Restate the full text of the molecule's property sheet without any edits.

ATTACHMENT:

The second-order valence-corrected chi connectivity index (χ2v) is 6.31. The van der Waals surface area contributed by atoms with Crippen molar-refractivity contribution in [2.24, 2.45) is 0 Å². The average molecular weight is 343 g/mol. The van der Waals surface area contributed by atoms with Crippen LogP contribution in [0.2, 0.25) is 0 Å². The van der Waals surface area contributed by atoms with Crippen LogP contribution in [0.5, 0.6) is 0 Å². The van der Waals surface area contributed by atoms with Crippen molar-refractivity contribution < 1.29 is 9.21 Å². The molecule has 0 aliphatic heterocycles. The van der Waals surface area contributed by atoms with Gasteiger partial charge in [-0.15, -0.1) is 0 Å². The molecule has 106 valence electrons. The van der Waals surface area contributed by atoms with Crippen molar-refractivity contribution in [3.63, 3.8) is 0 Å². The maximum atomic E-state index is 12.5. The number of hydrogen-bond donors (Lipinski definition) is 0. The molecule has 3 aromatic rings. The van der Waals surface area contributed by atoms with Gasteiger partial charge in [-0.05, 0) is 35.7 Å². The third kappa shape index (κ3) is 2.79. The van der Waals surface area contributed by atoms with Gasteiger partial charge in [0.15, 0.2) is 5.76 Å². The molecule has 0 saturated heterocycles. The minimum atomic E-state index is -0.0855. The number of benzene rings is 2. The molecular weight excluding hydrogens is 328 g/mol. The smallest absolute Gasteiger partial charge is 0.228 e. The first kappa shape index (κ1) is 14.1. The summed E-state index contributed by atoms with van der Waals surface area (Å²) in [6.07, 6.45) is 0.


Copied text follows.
The second-order valence-corrected chi connectivity index (χ2v) is 6.31. The van der Waals surface area contributed by atoms with Crippen molar-refractivity contribution in [2.24, 2.45) is 0 Å². The average molecular weight is 343 g/mol. The van der Waals surface area contributed by atoms with Crippen LogP contribution in [0.2, 0.25) is 0 Å². The van der Waals surface area contributed by atoms with Crippen LogP contribution in [0.5, 0.6) is 0 Å². The van der Waals surface area contributed by atoms with Crippen molar-refractivity contribution < 1.29 is 9.21 Å². The molecule has 0 aliphatic heterocycles. The van der Waals surface area contributed by atoms with Gasteiger partial charge in [-0.15, -0.1) is 0 Å². The molecule has 106 valence electrons. The van der Waals surface area contributed by atoms with Crippen molar-refractivity contribution in [3.63, 3.8) is 0 Å². The maximum atomic E-state index is 12.5. The number of hydrogen-bond donors (Lipinski definition) is 0. The molecule has 3 aromatic rings. The van der Waals surface area contributed by atoms with Gasteiger partial charge in [-0.05, 0) is 35.7 Å². The third kappa shape index (κ3) is 2.79. The van der Waals surface area contributed by atoms with Gasteiger partial charge in [0.15, 0.2) is 5.76 Å². The molecule has 0 saturated heterocycles. The minimum atomic E-state index is -0.0855. The number of benzene rings is 2. The molecular weight excluding hydrogens is 328 g/mol. The smallest absolute Gasteiger partial charge is 0.228 e. The first kappa shape index (κ1) is 14.1. The summed E-state index contributed by atoms with van der Waals surface area (Å²) in [6.07, 6.45) is 0.